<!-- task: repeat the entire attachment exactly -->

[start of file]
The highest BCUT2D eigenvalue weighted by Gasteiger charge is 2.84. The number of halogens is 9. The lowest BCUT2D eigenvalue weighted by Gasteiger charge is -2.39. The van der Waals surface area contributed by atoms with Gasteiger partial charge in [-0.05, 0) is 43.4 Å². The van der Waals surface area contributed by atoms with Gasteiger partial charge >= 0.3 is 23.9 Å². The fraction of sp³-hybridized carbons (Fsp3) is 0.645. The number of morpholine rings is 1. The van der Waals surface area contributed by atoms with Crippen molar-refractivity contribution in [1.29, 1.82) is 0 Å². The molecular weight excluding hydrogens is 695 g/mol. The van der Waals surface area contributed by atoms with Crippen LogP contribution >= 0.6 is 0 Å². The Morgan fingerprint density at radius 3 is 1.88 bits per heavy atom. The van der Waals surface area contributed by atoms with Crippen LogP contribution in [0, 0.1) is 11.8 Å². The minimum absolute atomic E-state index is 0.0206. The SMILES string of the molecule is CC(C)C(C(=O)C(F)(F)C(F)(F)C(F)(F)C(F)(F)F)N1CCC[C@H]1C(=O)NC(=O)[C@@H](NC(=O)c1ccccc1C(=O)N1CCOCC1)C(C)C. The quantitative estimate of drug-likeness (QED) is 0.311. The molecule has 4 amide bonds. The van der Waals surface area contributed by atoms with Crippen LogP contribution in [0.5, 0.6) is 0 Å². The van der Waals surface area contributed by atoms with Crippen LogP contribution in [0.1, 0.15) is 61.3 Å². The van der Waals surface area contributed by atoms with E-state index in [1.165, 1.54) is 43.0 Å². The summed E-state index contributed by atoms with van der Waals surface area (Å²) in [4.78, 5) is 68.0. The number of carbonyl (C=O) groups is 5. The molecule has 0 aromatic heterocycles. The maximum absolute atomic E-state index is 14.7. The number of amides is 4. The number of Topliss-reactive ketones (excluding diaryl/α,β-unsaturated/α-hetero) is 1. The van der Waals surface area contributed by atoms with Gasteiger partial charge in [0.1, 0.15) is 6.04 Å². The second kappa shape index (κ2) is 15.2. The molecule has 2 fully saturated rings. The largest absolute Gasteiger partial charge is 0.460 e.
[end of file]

The highest BCUT2D eigenvalue weighted by Gasteiger charge is 2.84. The number of halogens is 9. The lowest BCUT2D eigenvalue weighted by Gasteiger charge is -2.39. The van der Waals surface area contributed by atoms with Gasteiger partial charge in [-0.05, 0) is 43.4 Å². The van der Waals surface area contributed by atoms with Gasteiger partial charge >= 0.3 is 23.9 Å². The fraction of sp³-hybridized carbons (Fsp3) is 0.645. The number of morpholine rings is 1. The van der Waals surface area contributed by atoms with Crippen molar-refractivity contribution in [1.29, 1.82) is 0 Å². The molecular weight excluding hydrogens is 695 g/mol. The van der Waals surface area contributed by atoms with Crippen LogP contribution >= 0.6 is 0 Å². The Morgan fingerprint density at radius 3 is 1.88 bits per heavy atom. The van der Waals surface area contributed by atoms with Crippen LogP contribution in [0, 0.1) is 11.8 Å². The minimum absolute atomic E-state index is 0.0206. The SMILES string of the molecule is CC(C)C(C(=O)C(F)(F)C(F)(F)C(F)(F)C(F)(F)F)N1CCC[C@H]1C(=O)NC(=O)[C@@H](NC(=O)c1ccccc1C(=O)N1CCOCC1)C(C)C. The quantitative estimate of drug-likeness (QED) is 0.311. The molecule has 4 amide bonds. The van der Waals surface area contributed by atoms with Crippen LogP contribution in [0.5, 0.6) is 0 Å². The van der Waals surface area contributed by atoms with Crippen LogP contribution in [0.1, 0.15) is 61.3 Å². The van der Waals surface area contributed by atoms with E-state index in [1.165, 1.54) is 43.0 Å². The summed E-state index contributed by atoms with van der Waals surface area (Å²) in [4.78, 5) is 68.0. The number of carbonyl (C=O) groups is 5. The molecule has 0 aromatic heterocycles. The maximum absolute atomic E-state index is 14.7. The number of amides is 4. The number of Topliss-reactive ketones (excluding diaryl/α,β-unsaturated/α-hetero) is 1. The van der Waals surface area contributed by atoms with Gasteiger partial charge in [0.1, 0.15) is 6.04 Å². The second kappa shape index (κ2) is 15.2. The molecule has 2 fully saturated rings. The largest absolute Gasteiger partial charge is 0.460 e.